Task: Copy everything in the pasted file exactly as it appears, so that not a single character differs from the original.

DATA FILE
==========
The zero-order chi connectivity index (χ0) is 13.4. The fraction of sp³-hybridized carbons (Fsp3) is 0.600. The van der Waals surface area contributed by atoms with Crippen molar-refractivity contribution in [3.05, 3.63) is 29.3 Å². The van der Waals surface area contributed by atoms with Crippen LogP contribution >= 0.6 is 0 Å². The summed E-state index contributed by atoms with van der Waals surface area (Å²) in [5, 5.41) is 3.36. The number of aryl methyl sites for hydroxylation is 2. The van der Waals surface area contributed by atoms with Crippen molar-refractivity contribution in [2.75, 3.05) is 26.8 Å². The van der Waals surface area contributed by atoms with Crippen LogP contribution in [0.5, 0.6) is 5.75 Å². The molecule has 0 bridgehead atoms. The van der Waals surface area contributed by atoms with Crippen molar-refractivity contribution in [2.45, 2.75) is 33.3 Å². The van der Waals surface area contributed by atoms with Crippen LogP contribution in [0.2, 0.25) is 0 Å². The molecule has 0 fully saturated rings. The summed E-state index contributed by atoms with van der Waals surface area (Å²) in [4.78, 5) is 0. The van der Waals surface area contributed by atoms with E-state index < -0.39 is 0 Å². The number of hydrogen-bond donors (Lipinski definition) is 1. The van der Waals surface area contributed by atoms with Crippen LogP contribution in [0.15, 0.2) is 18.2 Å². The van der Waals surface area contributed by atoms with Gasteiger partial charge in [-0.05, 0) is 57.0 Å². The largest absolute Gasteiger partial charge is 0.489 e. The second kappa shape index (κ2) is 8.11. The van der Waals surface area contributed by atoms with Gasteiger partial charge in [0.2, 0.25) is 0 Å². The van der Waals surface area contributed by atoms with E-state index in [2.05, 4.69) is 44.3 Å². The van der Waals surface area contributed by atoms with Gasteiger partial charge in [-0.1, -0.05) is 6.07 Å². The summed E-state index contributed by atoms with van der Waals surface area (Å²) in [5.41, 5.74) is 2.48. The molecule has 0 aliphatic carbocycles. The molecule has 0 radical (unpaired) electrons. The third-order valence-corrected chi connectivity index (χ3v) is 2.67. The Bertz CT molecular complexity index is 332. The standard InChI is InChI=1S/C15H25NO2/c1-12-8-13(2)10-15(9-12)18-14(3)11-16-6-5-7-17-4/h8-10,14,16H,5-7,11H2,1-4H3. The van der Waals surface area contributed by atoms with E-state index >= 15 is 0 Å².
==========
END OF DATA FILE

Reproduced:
The zero-order chi connectivity index (χ0) is 13.4. The fraction of sp³-hybridized carbons (Fsp3) is 0.600. The van der Waals surface area contributed by atoms with Crippen molar-refractivity contribution in [3.05, 3.63) is 29.3 Å². The van der Waals surface area contributed by atoms with Crippen LogP contribution >= 0.6 is 0 Å². The summed E-state index contributed by atoms with van der Waals surface area (Å²) in [5, 5.41) is 3.36. The number of aryl methyl sites for hydroxylation is 2. The van der Waals surface area contributed by atoms with Crippen molar-refractivity contribution in [2.75, 3.05) is 26.8 Å². The van der Waals surface area contributed by atoms with Crippen LogP contribution in [0.5, 0.6) is 5.75 Å². The molecule has 0 bridgehead atoms. The van der Waals surface area contributed by atoms with Crippen molar-refractivity contribution in [2.45, 2.75) is 33.3 Å². The van der Waals surface area contributed by atoms with Crippen LogP contribution in [0.2, 0.25) is 0 Å². The molecule has 0 fully saturated rings. The summed E-state index contributed by atoms with van der Waals surface area (Å²) in [4.78, 5) is 0. The van der Waals surface area contributed by atoms with E-state index < -0.39 is 0 Å². The number of hydrogen-bond donors (Lipinski definition) is 1. The van der Waals surface area contributed by atoms with Crippen LogP contribution in [0.15, 0.2) is 18.2 Å². The van der Waals surface area contributed by atoms with Gasteiger partial charge in [-0.05, 0) is 57.0 Å². The largest absolute Gasteiger partial charge is 0.489 e. The second kappa shape index (κ2) is 8.11. The van der Waals surface area contributed by atoms with Gasteiger partial charge in [0.2, 0.25) is 0 Å². The van der Waals surface area contributed by atoms with E-state index in [2.05, 4.69) is 44.3 Å². The van der Waals surface area contributed by atoms with Gasteiger partial charge in [-0.1, -0.05) is 6.07 Å². The summed E-state index contributed by atoms with van der Waals surface area (Å²) in [5.41, 5.74) is 2.48. The molecule has 0 aliphatic carbocycles. The molecule has 0 radical (unpaired) electrons. The third-order valence-corrected chi connectivity index (χ3v) is 2.67. The Bertz CT molecular complexity index is 332. The standard InChI is InChI=1S/C15H25NO2/c1-12-8-13(2)10-15(9-12)18-14(3)11-16-6-5-7-17-4/h8-10,14,16H,5-7,11H2,1-4H3. The van der Waals surface area contributed by atoms with E-state index >= 15 is 0 Å².